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Show Dogs

One man’s journey from the slopes of Mt. Bachelor to Animal Planet

You may have seen his bright yellow pickup cruising the streets of Bend, or caught a glimpse of him on Animal Planet. Or maybe it was the CBS reality show Greatest American Dog or a college football halftime show when you first spotted JD Platt and his pack of highly skilled and high-flying dogs. As the owner of K9 Kings, JD Platt has toured the country far and wide with a dog condo in tow, going from fairs to sporting events, entertaining stadiums full of fans who cheer on Platt and his four-legged companions as the dogs snag Frisbees out of mid air at full stride.

If the world of canine entertainment strikes you as an obscure career choice, you would be right. There are only 11 world-class professional dog entertainment outfits in the U.S., and Platt and his K9 Kings are one of them. And Platt spent some time getting there. Though his dogs are bred runners and jumpers, Platt took a longer road to center stage in the canine entertainment industry. A military brat growing up, Platt landed in Bend in 1979 and began his career as an entertainer by becoming a child Michael Jackson impersonator. In the summers, when he wasn’t moonwalking down Wall Street, he was a DJ, and even worked a stint as a professional break dancer, teaching lessons and competing around Bend.

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While he had a talent for captivating audiences, it was downhill skiing that soon became Platt’s most promising endeavor. He competed in the junior Olympics and was considered one of the Northwest’s most promising alpine skiers. That was until Platt came across the then-new sport of snowboarding. “It was one of the two most significant stories in my life—walking away from what was to be a promising career in ski racing to pursue a sport that no one had ever heard of. But I had a vision; I could see where snowboarding was headed as a sport even in those early days,” explains Platt. He went on to enjoy a 20-year career as a professional snowboarder with accolades that include inventing a new trick (the Lien Dracula) and—one of the most coveted honors in the sport—being on the cover of TransWorld SNOWboarding.

It was a chance encounter toward the end of his snowboarding career that would set the stage for the next chapter of his life. One day, Platt went to Bend’s Columbia Park with his new dog Galaxy, an English Pointer-Border Collie mix, that he had gotten for free from an ad in a local paper. He threw some Frisbees and was amazed when Galaxy chased down and caught nearly every disk. It helped that Platt himself was already a professional Frolfer (Frisbee golfer to the layperson), another of the many obscure yet impressive pursuits on his resume. A few days later, while hitch-hiking back from Mt. Bachelor late in the season, he got a ride from a man who later became his mentor and a good friend. “He was a K9 entertainer. At the time I didn’t even know that was a thing, but he told me he was playing NFL halftime shows. After seeing what was possible with Galaxy, I wanted to learn everything he knew,” recalls Platt. It was fortuitous timing as his would-be mentor was already planning his retirement, opening the door for fresh blood to step in.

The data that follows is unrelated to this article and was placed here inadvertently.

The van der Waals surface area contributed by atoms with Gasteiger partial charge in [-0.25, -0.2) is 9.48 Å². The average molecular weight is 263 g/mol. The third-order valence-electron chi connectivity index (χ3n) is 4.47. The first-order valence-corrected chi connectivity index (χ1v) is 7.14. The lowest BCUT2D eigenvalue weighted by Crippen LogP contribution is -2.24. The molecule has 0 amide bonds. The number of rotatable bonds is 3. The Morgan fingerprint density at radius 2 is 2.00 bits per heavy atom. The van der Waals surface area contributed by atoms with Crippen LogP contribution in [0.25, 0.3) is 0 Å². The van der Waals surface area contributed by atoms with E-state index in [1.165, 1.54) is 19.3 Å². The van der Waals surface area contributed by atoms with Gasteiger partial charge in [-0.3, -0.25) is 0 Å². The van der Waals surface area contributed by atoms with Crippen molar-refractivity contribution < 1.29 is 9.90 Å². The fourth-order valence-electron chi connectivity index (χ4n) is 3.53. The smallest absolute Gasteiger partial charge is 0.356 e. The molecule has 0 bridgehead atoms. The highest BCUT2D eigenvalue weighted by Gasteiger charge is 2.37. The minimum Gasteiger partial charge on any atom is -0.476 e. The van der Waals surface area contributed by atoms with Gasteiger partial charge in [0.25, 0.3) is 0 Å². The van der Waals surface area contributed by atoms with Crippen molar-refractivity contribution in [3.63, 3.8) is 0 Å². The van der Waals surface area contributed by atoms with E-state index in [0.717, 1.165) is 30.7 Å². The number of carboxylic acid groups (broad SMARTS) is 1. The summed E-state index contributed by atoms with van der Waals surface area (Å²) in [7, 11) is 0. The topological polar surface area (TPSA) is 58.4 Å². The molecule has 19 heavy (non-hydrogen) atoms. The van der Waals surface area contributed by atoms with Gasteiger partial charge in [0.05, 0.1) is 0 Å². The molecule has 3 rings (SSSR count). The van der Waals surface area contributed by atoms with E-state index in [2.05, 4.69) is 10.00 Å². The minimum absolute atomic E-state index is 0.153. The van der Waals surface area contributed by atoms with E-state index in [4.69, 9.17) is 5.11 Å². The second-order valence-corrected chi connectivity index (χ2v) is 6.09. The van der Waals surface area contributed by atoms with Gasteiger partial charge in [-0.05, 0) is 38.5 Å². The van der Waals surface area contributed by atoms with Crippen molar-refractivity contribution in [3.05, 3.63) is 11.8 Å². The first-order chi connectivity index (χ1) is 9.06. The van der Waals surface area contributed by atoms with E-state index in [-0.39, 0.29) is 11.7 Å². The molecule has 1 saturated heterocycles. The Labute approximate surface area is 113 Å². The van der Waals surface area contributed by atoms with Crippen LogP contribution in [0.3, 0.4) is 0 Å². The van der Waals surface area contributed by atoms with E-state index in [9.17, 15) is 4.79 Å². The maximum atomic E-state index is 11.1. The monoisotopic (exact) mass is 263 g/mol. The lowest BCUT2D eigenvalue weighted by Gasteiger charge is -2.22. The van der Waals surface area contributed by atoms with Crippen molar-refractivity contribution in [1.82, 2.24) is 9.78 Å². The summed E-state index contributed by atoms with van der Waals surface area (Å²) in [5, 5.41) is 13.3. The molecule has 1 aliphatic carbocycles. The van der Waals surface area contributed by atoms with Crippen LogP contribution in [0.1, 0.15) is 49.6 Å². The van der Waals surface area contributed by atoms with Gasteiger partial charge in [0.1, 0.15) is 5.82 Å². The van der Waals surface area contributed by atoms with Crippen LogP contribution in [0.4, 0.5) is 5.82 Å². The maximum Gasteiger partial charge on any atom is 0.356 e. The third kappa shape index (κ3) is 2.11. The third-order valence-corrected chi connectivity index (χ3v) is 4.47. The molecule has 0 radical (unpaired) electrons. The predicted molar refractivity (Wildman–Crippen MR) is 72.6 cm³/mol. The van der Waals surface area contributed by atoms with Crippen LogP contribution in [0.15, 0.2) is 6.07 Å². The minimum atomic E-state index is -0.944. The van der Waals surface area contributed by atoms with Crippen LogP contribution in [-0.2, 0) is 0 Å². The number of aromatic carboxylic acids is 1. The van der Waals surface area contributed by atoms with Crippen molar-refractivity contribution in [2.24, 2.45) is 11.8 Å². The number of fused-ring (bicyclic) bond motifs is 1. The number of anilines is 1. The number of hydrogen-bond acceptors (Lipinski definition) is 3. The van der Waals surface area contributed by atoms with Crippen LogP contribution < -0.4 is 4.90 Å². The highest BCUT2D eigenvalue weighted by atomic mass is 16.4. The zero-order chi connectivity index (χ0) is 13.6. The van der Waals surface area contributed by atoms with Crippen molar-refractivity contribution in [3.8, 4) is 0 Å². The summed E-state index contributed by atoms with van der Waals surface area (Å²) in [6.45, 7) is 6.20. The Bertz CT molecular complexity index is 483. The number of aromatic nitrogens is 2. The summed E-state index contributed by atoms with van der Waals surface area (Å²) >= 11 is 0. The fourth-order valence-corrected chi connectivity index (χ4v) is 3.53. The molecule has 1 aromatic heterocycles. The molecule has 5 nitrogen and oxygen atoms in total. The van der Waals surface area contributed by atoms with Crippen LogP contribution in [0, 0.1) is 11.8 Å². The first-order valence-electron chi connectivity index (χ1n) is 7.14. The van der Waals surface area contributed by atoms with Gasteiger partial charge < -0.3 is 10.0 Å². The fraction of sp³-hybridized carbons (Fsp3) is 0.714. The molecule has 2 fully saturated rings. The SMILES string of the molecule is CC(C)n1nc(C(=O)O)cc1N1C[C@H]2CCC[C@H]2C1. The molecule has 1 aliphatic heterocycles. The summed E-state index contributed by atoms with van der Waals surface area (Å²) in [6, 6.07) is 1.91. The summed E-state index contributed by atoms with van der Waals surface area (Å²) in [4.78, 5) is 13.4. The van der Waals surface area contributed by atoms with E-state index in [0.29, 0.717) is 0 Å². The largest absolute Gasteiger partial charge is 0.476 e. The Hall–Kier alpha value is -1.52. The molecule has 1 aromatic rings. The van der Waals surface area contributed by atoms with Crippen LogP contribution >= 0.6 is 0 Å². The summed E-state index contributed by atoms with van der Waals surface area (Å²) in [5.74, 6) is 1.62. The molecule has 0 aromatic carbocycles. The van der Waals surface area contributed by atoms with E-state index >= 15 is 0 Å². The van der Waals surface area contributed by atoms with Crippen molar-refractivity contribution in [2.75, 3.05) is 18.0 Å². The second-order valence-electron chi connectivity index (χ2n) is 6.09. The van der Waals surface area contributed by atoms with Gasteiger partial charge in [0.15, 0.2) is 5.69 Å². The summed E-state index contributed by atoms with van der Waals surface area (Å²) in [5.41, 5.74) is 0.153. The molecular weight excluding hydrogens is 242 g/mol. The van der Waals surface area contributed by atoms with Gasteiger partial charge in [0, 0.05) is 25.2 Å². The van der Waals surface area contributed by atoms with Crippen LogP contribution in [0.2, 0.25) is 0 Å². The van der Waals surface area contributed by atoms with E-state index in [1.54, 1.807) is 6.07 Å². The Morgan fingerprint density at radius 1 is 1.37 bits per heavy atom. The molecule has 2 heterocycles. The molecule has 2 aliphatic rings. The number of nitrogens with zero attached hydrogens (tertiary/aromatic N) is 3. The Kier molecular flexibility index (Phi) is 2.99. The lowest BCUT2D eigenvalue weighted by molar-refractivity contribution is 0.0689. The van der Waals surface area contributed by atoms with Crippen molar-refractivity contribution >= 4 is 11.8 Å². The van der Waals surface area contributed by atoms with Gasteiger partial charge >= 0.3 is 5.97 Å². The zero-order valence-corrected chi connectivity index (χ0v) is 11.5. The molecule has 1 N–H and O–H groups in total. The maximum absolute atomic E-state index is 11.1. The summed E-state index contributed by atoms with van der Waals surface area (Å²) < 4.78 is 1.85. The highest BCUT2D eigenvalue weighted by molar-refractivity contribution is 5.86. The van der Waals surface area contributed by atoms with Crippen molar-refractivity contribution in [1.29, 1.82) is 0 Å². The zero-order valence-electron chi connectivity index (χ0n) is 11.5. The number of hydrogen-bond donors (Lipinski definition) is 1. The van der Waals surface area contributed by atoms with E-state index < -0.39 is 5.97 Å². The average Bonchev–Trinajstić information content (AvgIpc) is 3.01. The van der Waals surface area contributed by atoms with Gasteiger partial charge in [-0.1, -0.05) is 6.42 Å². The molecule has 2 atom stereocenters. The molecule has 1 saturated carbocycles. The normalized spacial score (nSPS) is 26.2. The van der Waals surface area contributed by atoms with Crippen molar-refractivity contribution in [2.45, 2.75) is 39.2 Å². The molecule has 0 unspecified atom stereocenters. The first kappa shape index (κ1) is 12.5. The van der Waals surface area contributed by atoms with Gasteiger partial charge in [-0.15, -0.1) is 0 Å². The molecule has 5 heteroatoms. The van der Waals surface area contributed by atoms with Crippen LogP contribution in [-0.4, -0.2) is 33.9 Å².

So in 2000, Platt took his last run as coach and professional snowboarder down Palmer Glacier on Mt. Hood and started the second most significant chapter of his life. He committed to becoming a full-time dog trainer and entertainer. Again, the people in his life were shocked by his decision to leave a promising career behind for something otherwise unknown, but, as in the past, Platt’s vision was clearer than the skeptics’. Though it took some time, he relied on the same confidence he always had in himself. He filled in the blanks by hammering nails working construction and picking up shifts at Bend Pet Express until the phone finally rang. “My first gig was three months straight at Dolly Parton’s theme park in Tennessee—Dollywood. We did a record 252 consecutive shows and from there went on to the fair circuit.”

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Since then, Platt and his 11 dogs have traveled to nearly every state in the union, showing off just how fast they can run and how far they can fly. Most of his dogs today are Whippets, though not all. “Whippets were the dogs used to start the sport back in 1974,” he explains, adding that the dog breed can run up to 35 miles per hour. “The guy who held the record for the longest Frisbee toss to a dog used a Whippet, I used a Whippet when I broke his record, and the guy who recently broke my record also used a Whippet.” For Platt, Whippets are tried and true, but recently he has been challenging himself to take on breeds that he is less familiar with. This includes herders like Border Collies and Australian Shepherds. “They want a job, they want to work, they have a mind and body that is geared to do this type of work, they love to play, perform and be in front of people,” he says. Platt also has a terrier who is new to the crew, as well as an American Indian Dog—a rare breed and perhaps the first time it has been used to entertain audiences.

At the end of the day, skills and hard work aside, Platt just wants his dogs to be dogs. “They are all still my pets, and I take care of each dog as if it were my only one.” With man’s best friend as his only co-workers and 38 years and counting in Bend, Platt feels incredibly fortunate. “I still feel like I am just getting started, and I love what I do,” he says

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